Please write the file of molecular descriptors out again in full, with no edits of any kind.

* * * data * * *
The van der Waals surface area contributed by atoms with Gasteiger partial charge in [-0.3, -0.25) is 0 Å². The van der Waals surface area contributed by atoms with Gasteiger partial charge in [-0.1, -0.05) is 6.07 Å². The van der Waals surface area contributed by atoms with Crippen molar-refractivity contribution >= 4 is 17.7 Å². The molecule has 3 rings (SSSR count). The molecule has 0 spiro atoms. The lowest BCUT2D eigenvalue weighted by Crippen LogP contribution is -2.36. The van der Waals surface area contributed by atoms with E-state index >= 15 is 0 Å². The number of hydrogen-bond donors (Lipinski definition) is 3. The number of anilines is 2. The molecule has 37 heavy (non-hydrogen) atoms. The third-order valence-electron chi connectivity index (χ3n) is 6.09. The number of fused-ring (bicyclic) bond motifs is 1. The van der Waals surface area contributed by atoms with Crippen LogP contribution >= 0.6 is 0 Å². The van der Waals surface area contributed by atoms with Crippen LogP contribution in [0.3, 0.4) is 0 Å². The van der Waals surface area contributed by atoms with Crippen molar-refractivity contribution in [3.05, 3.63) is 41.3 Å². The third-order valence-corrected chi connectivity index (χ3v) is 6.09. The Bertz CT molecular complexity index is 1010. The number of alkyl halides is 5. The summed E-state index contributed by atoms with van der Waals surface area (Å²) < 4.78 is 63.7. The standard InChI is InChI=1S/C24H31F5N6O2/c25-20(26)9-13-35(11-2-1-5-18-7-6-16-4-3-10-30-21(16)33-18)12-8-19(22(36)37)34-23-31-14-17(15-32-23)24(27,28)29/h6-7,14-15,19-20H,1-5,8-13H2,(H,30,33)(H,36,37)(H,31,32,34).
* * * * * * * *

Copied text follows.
The van der Waals surface area contributed by atoms with Gasteiger partial charge in [-0.3, -0.25) is 0 Å². The van der Waals surface area contributed by atoms with Gasteiger partial charge in [-0.1, -0.05) is 6.07 Å². The van der Waals surface area contributed by atoms with Crippen molar-refractivity contribution >= 4 is 17.7 Å². The molecule has 3 rings (SSSR count). The molecule has 0 spiro atoms. The lowest BCUT2D eigenvalue weighted by Crippen LogP contribution is -2.36. The van der Waals surface area contributed by atoms with E-state index >= 15 is 0 Å². The number of hydrogen-bond donors (Lipinski definition) is 3. The number of anilines is 2. The molecule has 37 heavy (non-hydrogen) atoms. The third-order valence-electron chi connectivity index (χ3n) is 6.09. The number of fused-ring (bicyclic) bond motifs is 1. The van der Waals surface area contributed by atoms with Crippen LogP contribution >= 0.6 is 0 Å². The van der Waals surface area contributed by atoms with Crippen LogP contribution in [0.3, 0.4) is 0 Å². The van der Waals surface area contributed by atoms with Crippen molar-refractivity contribution in [3.05, 3.63) is 41.3 Å². The third-order valence-corrected chi connectivity index (χ3v) is 6.09. The Bertz CT molecular complexity index is 1010. The number of alkyl halides is 5. The summed E-state index contributed by atoms with van der Waals surface area (Å²) < 4.78 is 63.7. The standard InChI is InChI=1S/C24H31F5N6O2/c25-20(26)9-13-35(11-2-1-5-18-7-6-16-4-3-10-30-21(16)33-18)12-8-19(22(36)37)34-23-31-14-17(15-32-23)24(27,28)29/h6-7,14-15,19-20H,1-5,8-13H2,(H,30,33)(H,36,37)(H,31,32,34).